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George Steinbrenner's Death Reminds Us of ABCs of Heart Attack Prevention


New York Yankees owner George Steinbrenner, who celebrated his 80th birthday on July 4th, died Tuesday morning after suffering a heart attack at his home in Tampa, Florida. Steinbrenner had been in fragile health for years, according to news reports, having survived several strokes. His death today reminds us that cardiovascular disease is the number one killer of Americans, and age is a major risk factor for heart attack and stroke.

Each year, over a million people in the US have a heart attack (also called a myocardial infarction), and about half of them die. Most heart attacks happen when a clot in the coronary artery blocks the supply of blood and oxygen to the heart. This often leads to an irregular heartbeat, called an arrhythmia that causes a severe decrease in the pumping function of the heart.

According to the American Heart Association, the term “massive heart attack” is often incorrectly used to describe sudden death of the patient, and not the extent of the damage to the heart muscle. “Cardiac arrest” is a term that describes an abrupt loss of heart function.

Brain death and permanent death start to occur in just four to six minutes after someone experiences cardiac arrest. A person’s chances of survival are reduced by 7 to 10% with every minute that passes without CPR and defibrillation.

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Symptoms of a heart attack include chest discomfort (pressure, squeezing or pain), shortness of breath, discomfort in the upper body (arms, shoulder, neck, back), and nausea, vomiting, dizziness, or sweating.

Being a male over 65 increases the risk for having a heart attack, as does having a personal or family history of cardiovascular disease. However, for many Americans, there are contributing risk factors that can be changed to help reduce the risk of heart disease. The American Heart Association calls these the “ABC’s” of heart attack prevention:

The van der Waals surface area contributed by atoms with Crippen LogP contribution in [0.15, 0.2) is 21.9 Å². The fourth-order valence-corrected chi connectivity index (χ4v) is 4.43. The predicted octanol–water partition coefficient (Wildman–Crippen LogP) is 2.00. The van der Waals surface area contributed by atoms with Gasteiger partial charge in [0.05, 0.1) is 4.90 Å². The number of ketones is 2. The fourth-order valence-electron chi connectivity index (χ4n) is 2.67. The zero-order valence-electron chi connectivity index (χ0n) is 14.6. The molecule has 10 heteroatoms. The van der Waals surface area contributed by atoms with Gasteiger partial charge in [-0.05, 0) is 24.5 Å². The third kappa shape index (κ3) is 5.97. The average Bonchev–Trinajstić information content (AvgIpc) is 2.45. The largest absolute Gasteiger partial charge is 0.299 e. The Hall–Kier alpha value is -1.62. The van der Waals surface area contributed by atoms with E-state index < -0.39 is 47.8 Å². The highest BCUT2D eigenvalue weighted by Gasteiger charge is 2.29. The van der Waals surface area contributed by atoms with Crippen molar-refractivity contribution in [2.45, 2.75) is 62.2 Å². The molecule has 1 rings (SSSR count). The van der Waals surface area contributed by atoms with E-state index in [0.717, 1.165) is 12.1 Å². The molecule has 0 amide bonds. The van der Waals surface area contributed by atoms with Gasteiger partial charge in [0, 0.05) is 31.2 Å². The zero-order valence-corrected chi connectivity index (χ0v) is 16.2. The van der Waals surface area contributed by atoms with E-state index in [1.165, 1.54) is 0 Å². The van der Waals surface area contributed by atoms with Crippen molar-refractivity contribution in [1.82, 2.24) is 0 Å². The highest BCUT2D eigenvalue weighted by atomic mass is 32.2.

Avoid tobacco – smokers have a 2 to 4 time greater risk of developing coronary heart disease.

Become more active – an inactive lifestyle not only decreases the fitness of the heart muscle and blood vessels, it also increases the chances of developing a co-morbid condition that contributes to heart disease, such as obesity, high blood pressure, high cholesterol, and diabetes. It also helps to reduce stress.

Choose good nutrition – a healthy diet can also help control the conditions that contribute to heart disease and stroke. High fiber intake, from fruits, vegetables, and whole grains, can help lower cholesterol and control blood sugar. The DASH diet has been found beneficial in controlling blood pressure. A modest reduction in calories can help with weight loss.

Mr. Steinbrenner is survived by his wife Joan, sisters Susan Norpell and Judy Kamm, and his children Hank, Jennifer, Jessica and Hal. His family has announced a private funeral with an additional public service to be announced at a later date.